The companies will form a joint business as early as spring, combining their expertise in power supply control and information technology to offer the service for building reconstruction or redevelopment projects.
The service will tap storage batteries that NTT uses to maintain its communications network hardware when the power supply is cut off. The telecom company operates network hardware at roughly 1,200 sites within Tepco's service area in greater Tokyo.
These lead-acid batteries will be updated to lithium-ion versions over the next decade. The more compact batteries will come with about triple the capacity of lead-acid counterparts in similar sizes. NTT's aggregate capacity would rise to an equivalent of eight fossil-fuel power plants -- enough to supply 100 buildings of 20 stories each for a day.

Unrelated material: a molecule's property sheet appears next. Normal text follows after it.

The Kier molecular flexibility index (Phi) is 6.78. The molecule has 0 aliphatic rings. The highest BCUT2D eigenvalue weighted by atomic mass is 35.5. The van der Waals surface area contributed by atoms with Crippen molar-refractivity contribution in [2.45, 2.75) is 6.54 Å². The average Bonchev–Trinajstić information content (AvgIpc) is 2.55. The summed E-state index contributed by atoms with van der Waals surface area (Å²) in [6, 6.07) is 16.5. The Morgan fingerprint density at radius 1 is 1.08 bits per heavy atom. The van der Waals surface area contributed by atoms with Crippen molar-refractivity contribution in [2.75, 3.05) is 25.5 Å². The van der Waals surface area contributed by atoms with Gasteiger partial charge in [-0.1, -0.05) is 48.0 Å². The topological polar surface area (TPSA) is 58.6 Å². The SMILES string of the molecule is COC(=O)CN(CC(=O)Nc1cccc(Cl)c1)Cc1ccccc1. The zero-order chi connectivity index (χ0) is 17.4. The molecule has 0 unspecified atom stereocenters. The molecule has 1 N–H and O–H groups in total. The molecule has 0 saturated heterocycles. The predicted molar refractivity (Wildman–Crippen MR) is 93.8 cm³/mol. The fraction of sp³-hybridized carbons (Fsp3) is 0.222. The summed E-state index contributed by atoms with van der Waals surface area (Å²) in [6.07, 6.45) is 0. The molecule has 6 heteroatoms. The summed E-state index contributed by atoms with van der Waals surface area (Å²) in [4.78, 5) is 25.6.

Large buildings and commercial facilities in Japan often have an emergency power source. NTT and Tepco say their service would eliminate the need for these emergency sources and cut costs by about 20%.
The service also could support power generation derived from renewable energy, which fluctuates based on the weather. Surplus power from solar, wind and other natural sources could be stored for use when the power generation is insufficient.
Tepco urgently needs to cultivate new earnings sources, with the company hampered by cleanup costs tied to the Fukushima Daiichi nuclear power plant meltdowns in March 2011. The joint business lets Tepco share the investment burden.